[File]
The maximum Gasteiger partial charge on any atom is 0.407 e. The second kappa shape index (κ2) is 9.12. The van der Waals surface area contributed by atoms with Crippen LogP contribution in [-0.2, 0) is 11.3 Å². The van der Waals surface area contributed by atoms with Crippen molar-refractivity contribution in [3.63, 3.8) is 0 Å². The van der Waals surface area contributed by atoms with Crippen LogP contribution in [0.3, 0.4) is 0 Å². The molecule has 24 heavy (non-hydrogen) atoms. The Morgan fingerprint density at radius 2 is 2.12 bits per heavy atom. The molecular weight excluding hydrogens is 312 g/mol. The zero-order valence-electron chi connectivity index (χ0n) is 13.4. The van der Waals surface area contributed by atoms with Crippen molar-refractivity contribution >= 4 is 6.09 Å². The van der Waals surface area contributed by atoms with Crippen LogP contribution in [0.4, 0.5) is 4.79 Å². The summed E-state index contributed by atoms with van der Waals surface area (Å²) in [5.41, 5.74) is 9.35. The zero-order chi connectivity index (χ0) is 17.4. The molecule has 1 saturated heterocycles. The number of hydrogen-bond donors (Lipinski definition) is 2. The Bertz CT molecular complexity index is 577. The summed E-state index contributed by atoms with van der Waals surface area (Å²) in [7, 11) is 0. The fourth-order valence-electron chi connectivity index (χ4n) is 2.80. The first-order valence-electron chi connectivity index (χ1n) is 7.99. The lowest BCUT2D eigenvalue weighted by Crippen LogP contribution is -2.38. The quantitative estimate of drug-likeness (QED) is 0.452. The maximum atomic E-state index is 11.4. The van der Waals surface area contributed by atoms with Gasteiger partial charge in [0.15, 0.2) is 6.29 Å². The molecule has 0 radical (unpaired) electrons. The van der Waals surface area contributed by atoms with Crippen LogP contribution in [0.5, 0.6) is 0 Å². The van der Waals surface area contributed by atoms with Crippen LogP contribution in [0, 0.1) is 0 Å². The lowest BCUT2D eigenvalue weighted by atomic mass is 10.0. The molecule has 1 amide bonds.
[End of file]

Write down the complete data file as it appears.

The maximum Gasteiger partial charge on any atom is 0.407 e. The second kappa shape index (κ2) is 9.12. The van der Waals surface area contributed by atoms with Crippen LogP contribution in [-0.2, 0) is 11.3 Å². The van der Waals surface area contributed by atoms with Crippen molar-refractivity contribution in [3.63, 3.8) is 0 Å². The van der Waals surface area contributed by atoms with Crippen LogP contribution in [0.3, 0.4) is 0 Å². The molecule has 24 heavy (non-hydrogen) atoms. The Morgan fingerprint density at radius 2 is 2.12 bits per heavy atom. The molecular weight excluding hydrogens is 312 g/mol. The zero-order valence-electron chi connectivity index (χ0n) is 13.4. The van der Waals surface area contributed by atoms with Crippen molar-refractivity contribution >= 4 is 6.09 Å². The van der Waals surface area contributed by atoms with Crippen LogP contribution in [0.4, 0.5) is 4.79 Å². The summed E-state index contributed by atoms with van der Waals surface area (Å²) in [5.41, 5.74) is 9.35. The zero-order chi connectivity index (χ0) is 17.4. The molecule has 1 saturated heterocycles. The number of hydrogen-bond donors (Lipinski definition) is 2. The Bertz CT molecular complexity index is 577. The summed E-state index contributed by atoms with van der Waals surface area (Å²) in [7, 11) is 0. The fourth-order valence-electron chi connectivity index (χ4n) is 2.80. The first-order valence-electron chi connectivity index (χ1n) is 7.99. The lowest BCUT2D eigenvalue weighted by Crippen LogP contribution is -2.38. The quantitative estimate of drug-likeness (QED) is 0.452. The maximum atomic E-state index is 11.4. The van der Waals surface area contributed by atoms with Gasteiger partial charge in [0.15, 0.2) is 6.29 Å². The molecule has 0 radical (unpaired) electrons. The van der Waals surface area contributed by atoms with Crippen LogP contribution in [0.5, 0.6) is 0 Å². The van der Waals surface area contributed by atoms with Crippen LogP contribution in [0, 0.1) is 0 Å². The lowest BCUT2D eigenvalue weighted by atomic mass is 10.0. The molecule has 1 amide bonds.